On the day of the funeral, the church was adorned with flowers and pews were marked to accommodate family. The meal preparation began early with some dishes prepared in the church and some brought in and kept warm in big ovens. Simple, tasty and hearty; the same as a Sunday dinner or harvest fare for past generations. It was comfort food to farm folks before the terminology was popularized.
The church bell tolled at 10:30 am. The service opened with a eulogy given by the oldest grandson. His voice was sad but strong as he talked about his memories of his grandmother with nods of agreement and encouragement by all who knew her. He sat down quietly as the service began and moved through a ritualistic mass that most knew by heart. When it concluded, the ministers invited everyone to lunch and they were given the opportunity to go directly to the basement or to the cemetery with assurance there would be food left when they returned.
The service at the graveside was short. It was the final Christian good-bye that tries to bring closure to death and celebration of life. Respect, even relief, is expressed with reverence and hope of salvation.
The family walked into the church basement filled with conversation and bustling as meat, potatoes, vegetables, salads, tea, lemonade and many other small plates of specialty items were laid out for two lines to pass through. Old tables and flimsy folding chairs rattled as each place was filled.
A young woman did double duty; she’d been a mass server in a white robe and now, in summer attire, she carries tea pitchers and goes from guest to guest. Finally, the dessert table. It is so full that it is hard to choose just one piece of cake or pie. One lady cuts angel food cake and eats a bit of the leftovers from each slice. Others are recommending a certain peach, apple or blueberry pie. There is one server gone from their midst but they don’t outwardly show their sadness. They turn to joy of friendship and fellowship as a meal is shared.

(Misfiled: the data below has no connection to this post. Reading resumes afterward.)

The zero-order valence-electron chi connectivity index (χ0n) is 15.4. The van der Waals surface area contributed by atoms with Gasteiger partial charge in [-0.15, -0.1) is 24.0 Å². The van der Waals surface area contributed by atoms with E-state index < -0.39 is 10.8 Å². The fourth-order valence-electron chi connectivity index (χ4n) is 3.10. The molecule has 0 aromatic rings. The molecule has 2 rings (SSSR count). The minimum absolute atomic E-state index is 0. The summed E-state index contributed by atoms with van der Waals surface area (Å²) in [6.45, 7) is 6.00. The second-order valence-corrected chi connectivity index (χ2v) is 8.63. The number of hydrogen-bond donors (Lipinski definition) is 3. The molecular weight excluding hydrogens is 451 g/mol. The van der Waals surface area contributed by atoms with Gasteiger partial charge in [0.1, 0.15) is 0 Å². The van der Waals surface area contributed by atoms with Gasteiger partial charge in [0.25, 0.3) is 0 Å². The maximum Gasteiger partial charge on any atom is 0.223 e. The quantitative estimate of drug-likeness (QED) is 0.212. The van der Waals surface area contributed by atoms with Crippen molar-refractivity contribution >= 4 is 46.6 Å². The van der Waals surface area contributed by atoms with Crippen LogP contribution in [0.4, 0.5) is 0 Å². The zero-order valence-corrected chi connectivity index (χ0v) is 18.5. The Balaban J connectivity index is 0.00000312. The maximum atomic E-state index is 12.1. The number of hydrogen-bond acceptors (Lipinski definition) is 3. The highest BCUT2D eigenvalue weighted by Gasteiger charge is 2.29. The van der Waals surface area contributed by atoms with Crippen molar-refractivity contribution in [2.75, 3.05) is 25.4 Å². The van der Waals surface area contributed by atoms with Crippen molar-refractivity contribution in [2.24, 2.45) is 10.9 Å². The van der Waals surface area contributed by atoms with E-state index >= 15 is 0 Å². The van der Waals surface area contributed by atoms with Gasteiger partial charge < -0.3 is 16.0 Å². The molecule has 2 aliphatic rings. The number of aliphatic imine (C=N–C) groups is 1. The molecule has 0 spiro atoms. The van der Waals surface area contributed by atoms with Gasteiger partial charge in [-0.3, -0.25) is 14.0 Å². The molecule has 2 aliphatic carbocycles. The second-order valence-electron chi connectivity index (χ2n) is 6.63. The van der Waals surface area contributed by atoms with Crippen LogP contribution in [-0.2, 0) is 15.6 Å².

The funeral goers spill out into the lawn where large maples and oaks shade the warm summer afternoon. Picnic tables allow both fellowship, and a cool breeze to flow by. The widower farmer shows more comfort here and he is surrounded by sisters, daughters, sons and a swarm of grandchildren.
On the trip back from the cemetery, riding with his two sisters and niece, we drove by the farm and noted the sweet corn was ready. Later the family picked it and we spent a couple of hours that night boiling, blanching, cutting and freezing the crop. Some will go back to the farm as they visit in weeks to come and some will go with the relatives who live in distant cities to remind them of the life of Granny Franny.
When will the last of this generation be gone? Will the next have any similarity to their ancestors? We cannot go back to live in our past. Most of us would not do so but to experience this culture, even in decline, creates a memory that can be extended for one more lifetime.